To the Editor:

The Obama Foundation will break ground on the Obama Presidential Center (OPC) in 2021, which is a welcome sign that recovery and progress is in sight.

Consistent with how President Obama has worked throughout his career from his community organizing days to the White House, and with its new global headquarters in Chicago, the Obama Foundation has the opportunity to bring together community and city leaders in ways big and small as we work together to align around strategies and policies that move the city forward. 

With this element of cooperation in mind, here are two different views on the OPC and what it means to the city. 

From Helene Gayle, President & CEO of the Chicago Community Trust

While some might see the OPC as just a museum, we see something more. We see it as a place where new leaders can be nurtured and developed — as the saying goes, “leaders aren’t born, they are made.” That’s why we are announcing a $3M investment in the Obama Foundation, to help it develop a generation of civic leaders who will help us unite for a better city and world. 

At the Trust, we know how important it is to grow the bench of community leaders who are ready to tackle the challenges that vex our city. As an organization that has been working to strengthen Chicago for the past 100 years, we want to be able to look back 100 years from now and see that our investment in the Obama Presidential Center helped develop an important civic leader dedicated to addressing deep-seated issues, someone who made a tangible and lasting impact — particularly in underserved areas of the city. We see the Center as a key part of a forward-looking vision that will boost the city for the coming decades.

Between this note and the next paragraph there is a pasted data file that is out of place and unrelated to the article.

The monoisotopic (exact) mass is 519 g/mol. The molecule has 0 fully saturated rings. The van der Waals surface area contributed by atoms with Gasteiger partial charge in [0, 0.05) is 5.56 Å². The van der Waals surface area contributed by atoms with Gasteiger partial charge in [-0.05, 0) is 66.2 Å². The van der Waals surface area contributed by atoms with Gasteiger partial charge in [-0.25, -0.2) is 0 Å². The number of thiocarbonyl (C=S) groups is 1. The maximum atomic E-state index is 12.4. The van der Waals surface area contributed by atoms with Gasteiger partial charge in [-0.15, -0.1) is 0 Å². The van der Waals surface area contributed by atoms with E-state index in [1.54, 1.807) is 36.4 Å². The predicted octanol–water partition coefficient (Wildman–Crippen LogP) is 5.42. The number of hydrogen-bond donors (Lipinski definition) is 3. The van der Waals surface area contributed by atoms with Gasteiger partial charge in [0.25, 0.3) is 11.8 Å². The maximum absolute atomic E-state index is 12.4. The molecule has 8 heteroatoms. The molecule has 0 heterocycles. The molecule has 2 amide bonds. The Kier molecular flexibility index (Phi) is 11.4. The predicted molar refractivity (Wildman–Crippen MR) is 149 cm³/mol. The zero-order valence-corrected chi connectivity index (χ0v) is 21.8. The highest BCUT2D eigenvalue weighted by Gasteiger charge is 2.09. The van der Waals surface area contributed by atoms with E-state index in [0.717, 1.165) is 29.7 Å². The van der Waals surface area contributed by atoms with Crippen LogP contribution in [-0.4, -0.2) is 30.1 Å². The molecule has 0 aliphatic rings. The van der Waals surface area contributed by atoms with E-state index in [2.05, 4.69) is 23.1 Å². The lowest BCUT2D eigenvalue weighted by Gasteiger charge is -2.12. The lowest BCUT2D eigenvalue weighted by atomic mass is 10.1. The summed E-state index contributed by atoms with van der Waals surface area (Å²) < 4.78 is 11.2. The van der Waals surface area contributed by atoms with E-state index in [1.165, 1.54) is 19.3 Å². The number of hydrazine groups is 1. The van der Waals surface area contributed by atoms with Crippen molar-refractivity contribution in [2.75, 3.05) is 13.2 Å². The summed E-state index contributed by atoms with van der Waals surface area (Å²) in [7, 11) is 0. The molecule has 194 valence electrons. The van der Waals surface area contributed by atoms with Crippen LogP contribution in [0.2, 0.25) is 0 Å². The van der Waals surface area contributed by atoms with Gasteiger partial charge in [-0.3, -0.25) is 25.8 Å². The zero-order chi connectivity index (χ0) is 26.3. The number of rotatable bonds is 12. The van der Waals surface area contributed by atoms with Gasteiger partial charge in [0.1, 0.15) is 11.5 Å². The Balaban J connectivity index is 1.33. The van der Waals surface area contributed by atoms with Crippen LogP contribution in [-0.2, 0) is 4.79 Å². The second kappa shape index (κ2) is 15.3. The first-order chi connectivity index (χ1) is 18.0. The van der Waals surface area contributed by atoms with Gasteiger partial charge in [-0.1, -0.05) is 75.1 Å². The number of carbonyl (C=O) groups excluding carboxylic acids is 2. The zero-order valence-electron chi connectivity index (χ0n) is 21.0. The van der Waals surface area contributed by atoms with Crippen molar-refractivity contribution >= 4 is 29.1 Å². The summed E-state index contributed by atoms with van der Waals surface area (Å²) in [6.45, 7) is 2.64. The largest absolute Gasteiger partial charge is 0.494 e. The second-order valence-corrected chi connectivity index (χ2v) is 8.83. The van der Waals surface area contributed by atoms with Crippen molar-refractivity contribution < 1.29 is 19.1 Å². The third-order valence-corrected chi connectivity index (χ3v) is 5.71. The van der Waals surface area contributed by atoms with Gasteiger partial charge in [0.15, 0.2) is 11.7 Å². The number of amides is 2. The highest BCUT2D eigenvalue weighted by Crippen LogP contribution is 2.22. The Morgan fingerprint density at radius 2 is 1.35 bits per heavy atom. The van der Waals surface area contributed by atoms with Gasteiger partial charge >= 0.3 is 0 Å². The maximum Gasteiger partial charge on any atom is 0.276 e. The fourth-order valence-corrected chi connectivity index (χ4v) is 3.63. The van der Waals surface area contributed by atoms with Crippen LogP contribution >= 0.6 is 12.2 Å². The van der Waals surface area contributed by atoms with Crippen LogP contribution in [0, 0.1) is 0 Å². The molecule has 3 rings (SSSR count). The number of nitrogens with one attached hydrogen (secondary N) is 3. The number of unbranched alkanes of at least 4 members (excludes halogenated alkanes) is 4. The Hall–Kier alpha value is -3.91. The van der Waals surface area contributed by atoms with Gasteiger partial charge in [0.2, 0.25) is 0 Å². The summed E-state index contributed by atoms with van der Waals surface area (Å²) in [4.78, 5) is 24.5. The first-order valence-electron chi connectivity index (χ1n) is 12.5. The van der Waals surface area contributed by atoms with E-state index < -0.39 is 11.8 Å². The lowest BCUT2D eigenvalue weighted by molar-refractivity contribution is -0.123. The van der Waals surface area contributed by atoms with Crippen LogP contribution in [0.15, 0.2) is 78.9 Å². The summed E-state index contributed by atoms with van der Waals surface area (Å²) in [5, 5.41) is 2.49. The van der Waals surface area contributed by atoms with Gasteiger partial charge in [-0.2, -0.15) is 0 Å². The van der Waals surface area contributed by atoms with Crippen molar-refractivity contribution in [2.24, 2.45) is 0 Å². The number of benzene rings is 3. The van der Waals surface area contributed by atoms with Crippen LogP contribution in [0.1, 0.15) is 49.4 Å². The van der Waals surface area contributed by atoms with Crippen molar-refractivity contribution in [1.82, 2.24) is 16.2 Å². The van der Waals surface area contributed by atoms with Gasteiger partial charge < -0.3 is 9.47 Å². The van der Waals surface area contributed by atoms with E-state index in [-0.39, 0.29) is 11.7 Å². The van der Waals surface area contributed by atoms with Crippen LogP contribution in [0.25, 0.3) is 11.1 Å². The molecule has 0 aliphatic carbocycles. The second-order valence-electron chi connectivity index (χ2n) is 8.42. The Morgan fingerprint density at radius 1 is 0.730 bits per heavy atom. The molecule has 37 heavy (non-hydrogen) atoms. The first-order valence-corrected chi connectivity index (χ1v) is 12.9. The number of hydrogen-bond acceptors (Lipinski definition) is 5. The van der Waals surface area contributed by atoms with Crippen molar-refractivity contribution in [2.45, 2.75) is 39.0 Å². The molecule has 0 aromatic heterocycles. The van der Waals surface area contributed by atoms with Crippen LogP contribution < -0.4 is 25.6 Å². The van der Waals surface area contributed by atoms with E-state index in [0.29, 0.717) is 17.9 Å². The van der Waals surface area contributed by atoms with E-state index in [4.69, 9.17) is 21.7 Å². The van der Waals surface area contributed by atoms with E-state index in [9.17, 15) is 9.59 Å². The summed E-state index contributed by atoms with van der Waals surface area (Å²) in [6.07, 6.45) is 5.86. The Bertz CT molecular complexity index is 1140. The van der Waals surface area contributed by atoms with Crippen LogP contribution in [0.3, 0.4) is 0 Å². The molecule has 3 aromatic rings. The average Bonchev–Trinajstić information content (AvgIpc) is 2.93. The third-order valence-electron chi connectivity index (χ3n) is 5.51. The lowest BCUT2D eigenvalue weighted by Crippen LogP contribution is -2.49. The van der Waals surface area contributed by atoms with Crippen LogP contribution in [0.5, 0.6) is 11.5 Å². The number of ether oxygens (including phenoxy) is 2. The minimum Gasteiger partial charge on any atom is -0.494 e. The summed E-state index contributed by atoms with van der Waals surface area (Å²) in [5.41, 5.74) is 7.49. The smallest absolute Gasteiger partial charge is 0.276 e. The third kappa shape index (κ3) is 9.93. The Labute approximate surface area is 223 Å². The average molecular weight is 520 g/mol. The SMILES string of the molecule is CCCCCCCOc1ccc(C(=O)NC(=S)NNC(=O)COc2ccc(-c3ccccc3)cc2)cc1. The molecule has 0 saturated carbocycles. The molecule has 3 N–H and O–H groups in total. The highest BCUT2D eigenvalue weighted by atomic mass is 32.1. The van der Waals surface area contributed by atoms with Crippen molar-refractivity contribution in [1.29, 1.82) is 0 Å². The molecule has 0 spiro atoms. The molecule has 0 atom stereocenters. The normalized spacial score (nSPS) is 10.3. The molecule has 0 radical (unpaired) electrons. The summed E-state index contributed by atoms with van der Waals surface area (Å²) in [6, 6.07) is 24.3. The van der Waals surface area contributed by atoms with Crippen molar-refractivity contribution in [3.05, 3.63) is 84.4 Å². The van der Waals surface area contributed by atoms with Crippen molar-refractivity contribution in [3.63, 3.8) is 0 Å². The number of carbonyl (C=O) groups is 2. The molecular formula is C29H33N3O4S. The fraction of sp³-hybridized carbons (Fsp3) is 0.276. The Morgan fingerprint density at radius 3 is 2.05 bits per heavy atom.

The OPC has the opportunity to model authentic community engagement, embracing the inherent messiness that comes with bringing disparate groups together but staying engaged nonetheless. Creating true collaboration is how we move forward. We will align around the shared goals of creating equitable investment, developing opportunities Chicago’s youth, and increasing prosperity for surrounding communities.

From Anton Seals Jr., South Shore Works Planning and Preservation Coalition Board Chair

As a South Shore native and proud Hyde Park Career Academy alumnus, some of my earliest memories come from Jackson Park. My father coached football here, and the beauty and energy of this section of the world shaped me. The blaring sounds of the drum at “bongo beach” and the sweet aromas of smoke served as the welcome to “Summertime Chi.”  It is where our culture thrived.

To protect and honor this part of the city, I was one of several residents who advocated for a community benefits agreement that would etch in stone benefits that the OPC would bring to the surrounding neighborhood. We fought for this agreement because of questions about what the OPC will mean for our community.

Will it let Black culture flourish? Can it engage South Side and West Side youth? Will the stories told at the museum reflect the resistance, resiliency, and repair at the very core of the Black experience in America? Can the Center be done in a way that prevents displacement and benefits those whom people have underestimated in particular the poor black residents.

After much consideration — and even some disagreement with the Obama Foundation — the answer I’ve settled on is: it should. And it can. If we make it so.